How to find a trustworthy mechanic

Maybe your car got totaled in an accident, and you need to find a reputable body shop ASAP. Or maybe you simply need a tune-up.  Given the potential expense involved, you'll want to know you're getting your money's worth. So how do you know you can trust your mechanic?
Scams to look out for
While the majority of mechanics are honest and good at what they do, many repair bills contain elements of fraud, according to the National Insurance Crime Bureau (NICB). There are a variety of types of body shop fraud, and scam artists often display a dazzling amount of creativity and stealth. Here are three common scams identified by NICB:
1.  Adjuster-assisted fraud.
In this case, a body shop works with a crooked insurance adjuster to scam insurers. The body shop pays the adjuster a kickback for providing fraudulently high estimates.
2. Air bag fraud.
Insurance companies pay body shops handsomely for replacing air bags -- between $2,500 and $3,000, according to NICB. To take advantage of this, scam artists will replace air bags with salvaged, malfunctioning or even stolen ones that they purchased for just $100 or $200 on the black market. Air bag fraud creates public safety hazards -- and the car owner may not discover the air bags are faulty until it's too late.
3. Falsified documents.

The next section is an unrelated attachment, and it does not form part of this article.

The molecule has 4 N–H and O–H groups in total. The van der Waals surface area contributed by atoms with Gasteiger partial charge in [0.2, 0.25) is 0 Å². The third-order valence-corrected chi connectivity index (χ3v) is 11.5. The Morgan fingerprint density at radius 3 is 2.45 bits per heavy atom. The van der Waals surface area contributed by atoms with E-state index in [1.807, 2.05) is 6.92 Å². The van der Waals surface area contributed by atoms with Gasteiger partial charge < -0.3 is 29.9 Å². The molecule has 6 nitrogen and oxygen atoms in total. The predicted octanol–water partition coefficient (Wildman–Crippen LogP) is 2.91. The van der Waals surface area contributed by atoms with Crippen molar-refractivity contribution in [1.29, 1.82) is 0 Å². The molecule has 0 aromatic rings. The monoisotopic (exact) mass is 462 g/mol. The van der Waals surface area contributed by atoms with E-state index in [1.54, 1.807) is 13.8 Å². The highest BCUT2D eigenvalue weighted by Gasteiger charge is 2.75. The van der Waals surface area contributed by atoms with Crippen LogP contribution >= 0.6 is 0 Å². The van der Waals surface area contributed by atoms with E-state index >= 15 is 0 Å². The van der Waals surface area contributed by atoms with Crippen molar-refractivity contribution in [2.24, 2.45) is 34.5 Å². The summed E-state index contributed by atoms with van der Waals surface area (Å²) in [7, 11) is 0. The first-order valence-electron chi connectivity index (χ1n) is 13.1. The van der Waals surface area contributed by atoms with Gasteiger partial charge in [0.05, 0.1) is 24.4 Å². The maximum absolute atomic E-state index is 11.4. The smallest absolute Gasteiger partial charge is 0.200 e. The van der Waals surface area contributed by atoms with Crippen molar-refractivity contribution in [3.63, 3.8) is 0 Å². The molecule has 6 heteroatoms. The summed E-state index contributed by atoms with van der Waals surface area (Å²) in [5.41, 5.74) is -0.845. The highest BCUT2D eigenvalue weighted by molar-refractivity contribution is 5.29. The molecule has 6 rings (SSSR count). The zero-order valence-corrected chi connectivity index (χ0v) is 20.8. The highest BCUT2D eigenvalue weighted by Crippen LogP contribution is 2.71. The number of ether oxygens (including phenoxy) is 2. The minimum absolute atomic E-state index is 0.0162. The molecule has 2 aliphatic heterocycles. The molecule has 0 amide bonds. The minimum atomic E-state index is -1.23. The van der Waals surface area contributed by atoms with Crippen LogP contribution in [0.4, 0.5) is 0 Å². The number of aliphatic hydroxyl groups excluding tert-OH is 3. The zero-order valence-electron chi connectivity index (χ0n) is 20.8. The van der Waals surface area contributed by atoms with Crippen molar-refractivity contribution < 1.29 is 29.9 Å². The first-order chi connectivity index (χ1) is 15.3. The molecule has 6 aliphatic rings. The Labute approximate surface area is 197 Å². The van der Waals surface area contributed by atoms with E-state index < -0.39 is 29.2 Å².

A mechanic may lie about the labor, the parts used and the sales tax. Other schemes include deliberately damaging parts and offering to fix them, exaggerating the need for repairs or performing intentionally low-quality repairs.
Tips for finding the right mechanic
Look for mechanics certified by trusted organizations, like the National Institute for Automotive Service Excellence (ASE). And go with your instincts. ASE provides some guidelines for recognizing bad mechanics -- and good ones.

  • Ask people you know and trust (like friends or co-workers) for recommendations.
  • Look for a repair shop long before you need one so that you won't have to make a rushed decision for emergency repairs. If you can, bring your car in for a minor job to see whether a shop can be trusted.
  • Is the repair shop tidy? It probably won't be spotless, but it should at least be organized.
  • Have a look at the parking lot. Are there cars similar in value to your own? Or just gutted clunkers?
  • Glance around the waiting room. You'll want to see certifications, awards and trade school diplomas hanging on the walls.
  • Pay attention while talking with the staff. They should be courteous and willing to answer your questions.
  • Don't be afraid to ask for customer references before making your decision. A good mechanic should have no qualms about referring you to satisfied customers.

Making the wrong decision can drain your pocketbook -- and not just for the immediate repairs. By patronizing a place that scams insurance companies, you'll be contributing to rising auto insurance premiums, including your own.

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